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Regulatory, weather-related storm clouds shadow Q3 communications earnings

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Regulatory, weather-related storm clouds shadow Q3 communications earnings

The third-quarter earnings season stands to be a big one for the communications industry, but not because of expected subscriber gains. Instead, all eyes are on an expected M&A announcement.

Citing people familiar with the matter, Bloomberg News reported recently that Sprint Corp. and T-Mobile US Inc. are finalizing the terms of a merger agreement and will likely announce a deal in tandem with their quarterly earnings results. While an exact date for the announcement remains unknown, the sources suggested the announcement would come toward the end of the month.

In his third-quarter outlook for the cable, satellite and telecommunications sector, Evercore ISI analyst Vijay Jayant said that while competitive pressures will play a role in wireless operators' quarterly earnings results, "M&A remains a key focus for investors."

An announced deal agreement between the third- and fourth-largest U.S. wireless operators would cap months of speculation. Since late spring, executives from Sprint, T-Mobile and their respective parent companies have been touting a tie-up as good for competition and consumers, seemingly in an effort to win over regulators.

However, recently Reuters cited three sources as saying the U.S. Department of Justice will likely oppose the combination over concerns the deal would hurt competition in the mobile market.

"Reports yesterday that DOJ staffers are likely to oppose a merger don't kill a deal … but they sure don't help the odds," MoffettNathanson analyst Craig Moffett wrote in an Oct. 12 research report, noting that shares in both T-Mobile and Sprint are continuing to trade at higher prices due to expectations around a deal. Both Moffett and Evercore's Jayant estimated the odds of approval to be 50%.

Undoubtedly, during Sprint's and T-Mobile's earnings calls, investors will want to know what the two companies have heard directly from their legal teams and from regulators.

As for September-quarter results, Jayant expects T-Mobile to lead its peers in growing its postpaid subscriber base. Postpaid subscribers receive a bill at the end of each month and are higher margin customers than prepaid subscribers, who must pay for their service upfront. But Jayant also believes Verizon Communications Inc.'s first-quarter launch of unlimited data plans will "help its share performance in 3Q."

An analysis by S&P Global Market Intelligence covering nine major communications companies, found analysts on average expect T-Mobile and Verizon to record a year-over-year revenue increase, while AT&T Inc. and Sprint are expected to record a revenue decline. Three of the four major wireless operators — AT&T, Sprint and T-Mobile — are expected to report year-over-year growth in earnings per share, while Verizon is expected to see a year-over-year drop.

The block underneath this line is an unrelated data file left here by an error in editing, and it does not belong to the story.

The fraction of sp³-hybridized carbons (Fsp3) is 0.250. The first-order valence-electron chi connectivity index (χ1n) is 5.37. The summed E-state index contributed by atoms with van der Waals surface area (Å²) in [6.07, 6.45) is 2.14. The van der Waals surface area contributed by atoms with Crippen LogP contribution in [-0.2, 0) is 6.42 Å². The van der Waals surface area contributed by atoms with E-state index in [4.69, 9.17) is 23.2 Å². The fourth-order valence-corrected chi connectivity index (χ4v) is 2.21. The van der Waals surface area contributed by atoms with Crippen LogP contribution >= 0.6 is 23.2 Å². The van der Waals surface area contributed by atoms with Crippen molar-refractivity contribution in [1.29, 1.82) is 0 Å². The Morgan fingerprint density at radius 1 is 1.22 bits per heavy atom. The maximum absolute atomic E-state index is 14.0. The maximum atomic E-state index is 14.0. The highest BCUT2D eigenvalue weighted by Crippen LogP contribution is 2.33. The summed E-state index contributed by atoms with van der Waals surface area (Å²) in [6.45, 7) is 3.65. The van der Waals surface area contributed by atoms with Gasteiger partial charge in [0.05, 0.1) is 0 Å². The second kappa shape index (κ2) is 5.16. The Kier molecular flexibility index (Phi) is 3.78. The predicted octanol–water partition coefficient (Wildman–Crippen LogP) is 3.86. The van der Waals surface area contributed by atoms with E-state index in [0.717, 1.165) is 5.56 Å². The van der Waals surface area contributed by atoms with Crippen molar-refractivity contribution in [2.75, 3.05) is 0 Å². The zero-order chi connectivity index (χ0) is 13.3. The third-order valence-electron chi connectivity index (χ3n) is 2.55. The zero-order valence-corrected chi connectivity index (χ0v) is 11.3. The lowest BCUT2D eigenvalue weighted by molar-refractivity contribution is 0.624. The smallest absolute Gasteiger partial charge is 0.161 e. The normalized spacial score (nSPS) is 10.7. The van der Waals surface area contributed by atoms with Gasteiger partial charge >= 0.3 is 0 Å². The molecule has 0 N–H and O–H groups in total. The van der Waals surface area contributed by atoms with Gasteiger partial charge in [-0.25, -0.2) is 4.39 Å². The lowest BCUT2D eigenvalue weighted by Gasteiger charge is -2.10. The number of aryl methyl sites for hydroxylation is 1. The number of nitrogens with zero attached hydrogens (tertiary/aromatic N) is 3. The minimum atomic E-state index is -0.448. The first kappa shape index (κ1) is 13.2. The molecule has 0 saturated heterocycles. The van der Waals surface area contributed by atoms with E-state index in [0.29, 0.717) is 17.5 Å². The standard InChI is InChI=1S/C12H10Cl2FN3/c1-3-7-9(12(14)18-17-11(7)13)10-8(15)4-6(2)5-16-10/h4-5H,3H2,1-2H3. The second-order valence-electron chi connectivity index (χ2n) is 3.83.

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An analysis by Kensho Technologies Inc. that estimates a company's stock movement after removing the impact of broad market factors showed communications stocks do not always go up or down in line with earnings beats or misses. Nevertheless, Sprint beat estimates in the June quarter and recorded strong positive stock movement the day it reported results, but missed estimates in the March quarter and saw a steep drop in its stock.

Looking beyond the wireless sector at pay TV providers, Jayant expects the industry to see a relatively steep drop in video subscribers, due in part to continued cord-cutting trends but also because of the major hurricanes that hit the U.S. in the third quarter.

"Major hurricanes in 3Q17 are clearly going to be a contributor to subscriber losses," Jayant said, predicting an industrywide loss of roughly 848,000 subscribers, as compared to a loss of 438,000 subscribers in the third quarter of 2016.

In September, Matthew Strauss, Comcast Corp.'s executive vice president of Xfinity Services, said the company expects to see a net loss of 100,000 to 150,000 video subscribers during the third quarter. Strauss attributed the decline to increased competition but also in part to "the terrible storms that we're seeing."

Jeffrey Wlodarczak, principal and senior analyst at Pivotal Research Group, noted in a research report that while investors initially reacted negatively to Comcast's forecast, with the stock dropping roughly 9% in the week after the announcement, he believes the company is ultimately well-positioned for future growth given its superior broadband offering.

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This article is part of an ongoing series analyzing earnings expectations. To read about expectations for the media industry, click here.